In the 2017/2018 season, Yang embarks on a journey of debuts, collaborations, and premieres. Highlights include her 12th consecutive appearance as a guest artist at the Aspen Music Festival, her debut with the New Zealand Symphony Orchestra under Edo De Waart performing Rachmaninov’s Piano Concerto No. 3 in five New Zealand cities, a reunion with the Baltimore Symphony Orchestra for three performances of Prokofiev’s Piano Concerto No. 3, and her first collaboration with the Aspen Santa Fe Ballet on a new work for dancers and solo piano choreographed by Jorma Elo. The work will receive its world premiere in Aspen (March 24) with repeat engagements in Santa Fe (March 31), Costa Mesa (April 4-5) and Los Angeles (April 7).
This season Yang will also perform alongside the Nashville Symphony Orchestra, Lexington Philharmonic, Eugene Symphony, Santa Rosa Symphony, Rochester Philharmonic, Milwaukee Symphony, Reno Philharmonic, Allentown Symphony, Oklahoma City Philharmonic, Vancouver Symphony, and Asheville Symphony. She continues her enduring partnership with longtime collaborators Alexander String Quartet with performances of works by Schumann and Brahms in California and New York
Recent recordings include Yang and Hadelich’s collaborative Works for Violin and Piano for Avie Records (“One can only sit in misty-eyed amazement at their insightful flair and spontaneity,” – The Strad) and the world premiere recording of Michael Torke’s Piano Concerto, created expressly for Yang and commissioned by the Albany Symphony. Yang has also “demonstrated impressive gifts” (New York Times) with the release of Wild Dreams (Avie Records), on which she plays Schumann, Bartók, Hindemith, Rachmaninoff, and arrangements by Earl Wild; a pairing of the Brahms and Schumann Piano Quintets with the Alexander Quartet; and a recording of Tchaikovsky’s Piano Concerto No. 1 with Denmark’s Odense Symphony Orchestra that International Record Review called “hugely enjoyable, beautifully shaped … a performance that marks her out as an enormous talent.” Of her 2011 debut album for Avie Records, Collage, featuring works by Scarlatti, Liebermann, Debussy, Currier, and Schumann, Gramophone praised her “imaginative programming” and “beautifully atmospheric playing.”
Other recent season highlights include debuts with the Minnesota Orchestra, San Diego Symphony, and Charleston Symphony. She was featured in a five-year Rachmaninoff cycle with Edo de Waart and the Milwaukee Symphony, to which she brought “an enormous palette of colors, and tremendous emotional depth” (Milwaukee Sentinel Journal). Yang has joined the Takács Quartet for Dvorak in Lincoln Center’s Great Performers series and impressed the New York Times with her “vivid and beautiful playing” of Schubert’s “Trout” Quintet with members of the Emerson String Quartet at the Mostly Mozart Festival at Lincoln Center. She has performed solo recitals across the United States and Canada, including a recent performance at the Wallis Annenberg Center for the Performing Arts in Beverly Hills that was hailed by the Los Angeles Times as “extraordinary” and “kaleidoscopic.”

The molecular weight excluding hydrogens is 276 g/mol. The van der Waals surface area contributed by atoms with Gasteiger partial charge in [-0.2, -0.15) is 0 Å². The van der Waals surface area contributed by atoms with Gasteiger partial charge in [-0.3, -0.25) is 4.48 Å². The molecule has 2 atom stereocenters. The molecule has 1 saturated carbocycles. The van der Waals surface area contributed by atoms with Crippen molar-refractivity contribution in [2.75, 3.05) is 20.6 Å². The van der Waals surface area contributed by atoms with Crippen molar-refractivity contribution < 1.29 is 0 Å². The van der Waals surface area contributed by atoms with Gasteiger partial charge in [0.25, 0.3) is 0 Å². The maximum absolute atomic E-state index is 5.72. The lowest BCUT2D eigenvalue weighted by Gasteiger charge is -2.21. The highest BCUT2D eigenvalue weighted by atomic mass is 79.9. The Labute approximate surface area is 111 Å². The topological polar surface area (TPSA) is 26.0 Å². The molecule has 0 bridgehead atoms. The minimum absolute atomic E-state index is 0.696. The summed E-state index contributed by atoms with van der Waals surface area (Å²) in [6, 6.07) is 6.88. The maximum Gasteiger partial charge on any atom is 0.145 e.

Yang has fostered enduring partnerships with the Alexander String Quartet, with whom she has recorded the Brahms and Schumann Piano Quintets (recent appearances in New York and Charlottesville) and violinist Augustin Hadelich (recent appearances in Palm Desert, La Jolla, Costa Mesa, Santa Barbara, Saint Paul, Dallas, New York, San Francisco, Cincinnati and Hong Kong). “It was hard to imagine finer performances by any violin-and-piano pairing,” wrote The Dallas Morning News of one of Yang and Hadelich’s recent recitals.
Born in 1986 in Seoul, South Korea, Yang received her first piano lesson from her aunt at the age of four. She quickly took to the instrument, which she received as a birthday present, and over the next few years won several national piano competitions in her native country. By the age of ten, she had entered the School of Music at the Korea National University of Arts, and went on to make a number of concerto and recital appearances in Seoul and Daejeon. In 1997, Yang moved to the United States to begin studies at the pre-college division of the Juilliard School with Dr. Yoheved Kaplinsky. During her first year at Juilliard, Yang won the pre-college division Concerto Competition, resulting in a performance of Haydn’s Keyboard Concerto in D with the Juilliard Pre-College Chamber Orchestra. After winning the Philadelphia Orchestra’s Greenfield Student Competition, she performed Prokofiev’s Third Piano Concerto with that orchestra at just twelve years old. She graduated from Juilliard with special honor as the recipient of the school’s 2010 Arthur Rubinstein Prize, and in 2011 she won its 30th Annual William A. Petschek Piano Recital Award.
Yang made her celebrated New York Philharmonic debut with Maazel at Avery Fisher Hall in November 2006 and performed on the orchestra’s tour of Asia, making a triumphant return to her hometown of Seoul, South Korea. Subsequent appearances with the Philharmonic included the opening night of the Leonard Bernstein Festival in September 2008, at the special request of Maazel in his final season as music director. The New York Times pronounced her performance in Bernstein’s The Age of Anxiety a “knockout.”
Yang appears in the film In the Heart of Music, a documentary about the 2005 Van Cliburn International Piano Competition. She is a Steinway artist.